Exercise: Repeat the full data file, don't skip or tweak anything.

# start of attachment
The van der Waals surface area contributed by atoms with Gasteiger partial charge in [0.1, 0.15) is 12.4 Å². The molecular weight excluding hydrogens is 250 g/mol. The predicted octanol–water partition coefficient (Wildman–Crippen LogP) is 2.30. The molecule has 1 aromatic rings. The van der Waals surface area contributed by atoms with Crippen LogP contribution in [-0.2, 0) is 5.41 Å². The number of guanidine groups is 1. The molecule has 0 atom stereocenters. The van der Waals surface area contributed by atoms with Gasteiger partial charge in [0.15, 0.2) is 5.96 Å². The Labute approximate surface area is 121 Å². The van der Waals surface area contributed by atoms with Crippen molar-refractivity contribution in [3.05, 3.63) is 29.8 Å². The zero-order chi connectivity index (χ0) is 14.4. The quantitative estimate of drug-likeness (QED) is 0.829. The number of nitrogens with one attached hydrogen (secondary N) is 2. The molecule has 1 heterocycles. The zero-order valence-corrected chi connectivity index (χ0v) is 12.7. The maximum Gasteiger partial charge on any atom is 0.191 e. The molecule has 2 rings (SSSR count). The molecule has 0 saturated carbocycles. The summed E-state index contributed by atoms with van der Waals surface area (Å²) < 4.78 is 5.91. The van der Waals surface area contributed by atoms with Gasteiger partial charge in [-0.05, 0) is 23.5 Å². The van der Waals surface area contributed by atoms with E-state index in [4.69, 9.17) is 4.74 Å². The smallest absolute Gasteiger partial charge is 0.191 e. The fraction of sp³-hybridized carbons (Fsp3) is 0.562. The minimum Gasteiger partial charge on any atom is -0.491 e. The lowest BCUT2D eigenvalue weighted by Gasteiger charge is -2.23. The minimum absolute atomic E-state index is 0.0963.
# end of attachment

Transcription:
The van der Waals surface area contributed by atoms with Gasteiger partial charge in [0.1, 0.15) is 12.4 Å². The molecular weight excluding hydrogens is 250 g/mol. The predicted octanol–water partition coefficient (Wildman–Crippen LogP) is 2.30. The molecule has 1 aromatic rings. The van der Waals surface area contributed by atoms with Crippen LogP contribution in [-0.2, 0) is 5.41 Å². The number of guanidine groups is 1. The molecule has 0 atom stereocenters. The van der Waals surface area contributed by atoms with Gasteiger partial charge in [0.15, 0.2) is 5.96 Å². The Labute approximate surface area is 121 Å². The van der Waals surface area contributed by atoms with Crippen molar-refractivity contribution in [3.05, 3.63) is 29.8 Å². The zero-order chi connectivity index (χ0) is 14.4. The quantitative estimate of drug-likeness (QED) is 0.829. The number of nitrogens with one attached hydrogen (secondary N) is 2. The molecule has 1 heterocycles. The zero-order valence-corrected chi connectivity index (χ0v) is 12.7. The maximum Gasteiger partial charge on any atom is 0.191 e. The molecule has 2 rings (SSSR count). The molecule has 0 saturated carbocycles. The summed E-state index contributed by atoms with van der Waals surface area (Å²) < 4.78 is 5.91. The van der Waals surface area contributed by atoms with Gasteiger partial charge in [-0.05, 0) is 23.5 Å². The van der Waals surface area contributed by atoms with E-state index in [4.69, 9.17) is 4.74 Å². The smallest absolute Gasteiger partial charge is 0.191 e. The fraction of sp³-hybridized carbons (Fsp3) is 0.562. The minimum Gasteiger partial charge on any atom is -0.491 e. The lowest BCUT2D eigenvalue weighted by Gasteiger charge is -2.23. The minimum absolute atomic E-state index is 0.0963.